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Implications of Bank Regulation for Credit Intermediation and Bank Stability: A Dynamic Perspective

Monika Bucher (), Diemo Dietrich and Achim Hauck ()

VfS Annual Conference 2013 (Duesseldorf): Competition Policy and Regulation in a Global Economic Order from Verein für Socialpolitik / German Economic Association

Abstract: Business cycles imply liquidity risks for banks. This paper explores how these risks influence bank lending over the cycle. With forward-looking banks, lending cycles, credit booms and busts, or suppressed and highly fragile bank systems can emerge, depending on the magnitude of liquidity risks. In this context, regulatory stability-enhancing measures have some unpleasant effects on bank lending. Imposing countercyclical capital adequacy ratio may amplify procyclicality or result in disintermediation, when liquidity risks are only moderate and financial stability is barely a threat. Adopting a regulatory margin call eliminates failures but stops lending for larger liquidity risks whereas a liquidity ratio might be a way to reduce risk-taking without fully hampering credit intermediation.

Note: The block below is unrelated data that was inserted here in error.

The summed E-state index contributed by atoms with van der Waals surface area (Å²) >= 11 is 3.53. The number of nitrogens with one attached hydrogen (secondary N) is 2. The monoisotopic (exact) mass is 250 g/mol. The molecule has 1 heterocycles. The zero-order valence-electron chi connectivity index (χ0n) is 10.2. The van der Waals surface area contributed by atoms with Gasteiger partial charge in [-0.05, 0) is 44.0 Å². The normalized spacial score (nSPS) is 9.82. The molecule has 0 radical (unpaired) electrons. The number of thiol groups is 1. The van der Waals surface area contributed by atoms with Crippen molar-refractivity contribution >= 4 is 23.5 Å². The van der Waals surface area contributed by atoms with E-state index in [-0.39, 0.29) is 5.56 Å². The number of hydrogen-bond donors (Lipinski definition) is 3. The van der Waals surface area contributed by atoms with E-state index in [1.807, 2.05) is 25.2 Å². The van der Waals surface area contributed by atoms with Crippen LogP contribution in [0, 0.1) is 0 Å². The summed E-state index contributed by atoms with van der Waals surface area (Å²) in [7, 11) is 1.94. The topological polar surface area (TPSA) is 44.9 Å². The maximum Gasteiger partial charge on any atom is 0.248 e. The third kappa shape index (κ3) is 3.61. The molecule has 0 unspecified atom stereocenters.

JEL-codes: G28 G21 E32 (search for similar items in EconPapers)
Date: 2013
New Economics Papers: this item is included in nep-ban, nep-cba, nep-mac and nep-rmg
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Related works:
Working Paper: Implications of bank regulation for loan supply and bank stability: A dynamic perspective (2018) Downloads
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